- Scrape and press the mixture into the prepared pudding basin, squish it down and put on the lid. Then wrap with a layer of foil (probably not necessary, but I do it as I once had a lid-popping and water-entering experience when steaming a pudding) so that the basin is watertight, then either put the basin in the pan of boiling water (to come halfway up the basin) or in the top of a lidded steamer (this size of basin happens to fit perfectly in the top of my all-purpose pot) and steam for 5 hours, checking every now and again that the water hasn’t bubbled away.
- When it’s had its 5 hours, remove gingerly (you don’t want to burn yourself) and, when manageable, unwrap the foil, and put the pudding in its basin somewhere out of the way in the kitchen or, if you’re lucky enough, a larder, until Christmas Day.
- On the big day, rewrap the pudding (still in its basin) in foil and steam again, this time for 3 hours. Eight hours combined cooking time might seem a faff, but it’s not as if you need to do anything to it in that time.
- To serve, remove from the pan or steamer, take off the lid, put a plate on top, turn it upside down and give the plastic basin a little squeeze to help unmould the pudding. Then remove the basin – and voilà, the Massively Matriarchal Mono Mammary is revealed. (Did I forget to mention the Freudian lure of the pudding beyond its pagan and Christian heritage?)
Put the sprig of holly on top of the dark, mutely gleaming pudding, then heat the vodka in a small pan (I use my diddy copper butter-melting pan) and the minute it’s hot, but before it boils – you don’t want the alcohol to burn off before you attempt to flambé it – turn off the heat, strike a match, stand back and light the pan of vodka, then pour the flaming vodka over the pudding and take it as fast as you safely can to your guests. If it feels less dangerous to you (I am a liability and you might well be wiser not to follow my devil-may-care instructions), pour the hot vodka over the pudding and then light the pudding. In either case, don’t worry if the holly catches alight; I have never known it to be anything but singed.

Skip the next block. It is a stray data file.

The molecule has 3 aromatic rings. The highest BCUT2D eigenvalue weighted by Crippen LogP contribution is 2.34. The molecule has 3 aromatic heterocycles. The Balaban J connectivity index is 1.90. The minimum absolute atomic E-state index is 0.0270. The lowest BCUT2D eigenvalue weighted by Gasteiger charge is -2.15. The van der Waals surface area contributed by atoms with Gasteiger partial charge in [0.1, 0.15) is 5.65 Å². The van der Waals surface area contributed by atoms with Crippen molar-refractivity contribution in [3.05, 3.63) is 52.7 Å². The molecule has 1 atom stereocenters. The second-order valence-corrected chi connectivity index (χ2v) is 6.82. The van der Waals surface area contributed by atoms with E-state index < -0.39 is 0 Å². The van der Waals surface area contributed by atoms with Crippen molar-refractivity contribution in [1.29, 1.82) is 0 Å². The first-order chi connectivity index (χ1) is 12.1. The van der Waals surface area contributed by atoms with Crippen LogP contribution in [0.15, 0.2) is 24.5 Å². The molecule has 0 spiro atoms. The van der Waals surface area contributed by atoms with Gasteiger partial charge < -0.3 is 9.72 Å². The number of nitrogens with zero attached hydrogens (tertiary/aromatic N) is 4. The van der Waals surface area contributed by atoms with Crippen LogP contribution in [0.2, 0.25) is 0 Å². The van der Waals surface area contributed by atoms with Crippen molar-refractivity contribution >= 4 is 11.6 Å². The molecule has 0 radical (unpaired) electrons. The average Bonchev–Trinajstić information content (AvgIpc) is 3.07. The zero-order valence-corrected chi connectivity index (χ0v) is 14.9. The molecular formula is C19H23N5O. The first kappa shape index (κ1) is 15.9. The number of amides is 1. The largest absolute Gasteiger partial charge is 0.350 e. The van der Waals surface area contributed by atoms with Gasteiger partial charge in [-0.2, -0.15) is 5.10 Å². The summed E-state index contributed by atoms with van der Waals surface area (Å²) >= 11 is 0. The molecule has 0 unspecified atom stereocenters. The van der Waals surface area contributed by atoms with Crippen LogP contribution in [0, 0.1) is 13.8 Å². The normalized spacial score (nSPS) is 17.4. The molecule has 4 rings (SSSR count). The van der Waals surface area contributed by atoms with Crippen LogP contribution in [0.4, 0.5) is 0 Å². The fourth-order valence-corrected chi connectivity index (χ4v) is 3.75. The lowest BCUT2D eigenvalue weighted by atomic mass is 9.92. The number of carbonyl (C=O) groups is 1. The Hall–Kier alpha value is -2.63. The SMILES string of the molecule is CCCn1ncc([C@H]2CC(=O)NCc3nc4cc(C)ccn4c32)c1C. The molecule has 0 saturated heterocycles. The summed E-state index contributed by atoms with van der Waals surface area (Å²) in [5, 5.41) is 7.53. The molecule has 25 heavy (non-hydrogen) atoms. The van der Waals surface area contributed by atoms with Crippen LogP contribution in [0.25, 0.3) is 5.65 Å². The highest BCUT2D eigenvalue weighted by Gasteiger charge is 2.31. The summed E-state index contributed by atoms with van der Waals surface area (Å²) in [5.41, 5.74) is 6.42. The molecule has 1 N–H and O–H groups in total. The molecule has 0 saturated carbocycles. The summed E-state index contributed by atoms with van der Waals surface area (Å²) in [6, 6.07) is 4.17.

- Serve with the Eggnog Cream, which you can easily make – it’s the work of undemanding moments – while the pudding’s steaming.
- unsalted butter , for greasing
- 150 g Medjool dates
- 150 g dried apricots
- 150 g pecan nuts
- 75 g crystallized ginger
- 1 small sprig of fresh rosemary
- 150 g dried cranberries
- 150 g raisins
- 150 g suet
- 150 g plain flour
- 75 g fresh breadcrumbs
- 200 ml semi-skimmed milk
- 1 large free-range egg
- 1 clementine
- golden syrup
- barrel-aged Bourbon
- Grease a 1.5 litre pudding bowl with butter.
- Destone your dates, then, by hand or in a food processor, finely chop the flesh with the apricots, pecans, ginger and rosemary leaves. Place it all in a mixing bowl with the cranberries, raisins, suet, flour, breadcrumbs and milk. Crack in the egg, finely grate in the clementine zest, squeeze in the juice and mix it all together really well.
- Tip the mixture into the greased bowl and cover with a single layer of greaseproof paper and a double layer of tin foil. Tie a piece of string around the bowl to secure them in place and make it watertight, then sit it in a large, deep saucepan and pour in enough water to come halfway up the sides of the bowl.
- Bring the water to the boil, cover the pan with a tight-fitting lid, and reduce to a simmer for 4 hours. Check the water regularly, and keep topping it up with boiling water, if needed.
- When the time’s up, lift out the bowl, remove the foil and paper, then carefully turn the pudding out on to a plate ready to serve, or leave to cool and reheat just before you need it.
- You can either drizzle it with golden syrup and a swig of Bourbon – gorgeous – or be a bit more flamboyant and gently heat a good few swigs of Bourbon just to warm it, then strike a match to the pan (stand back!), let it flame, and carefully pour it over your pudding.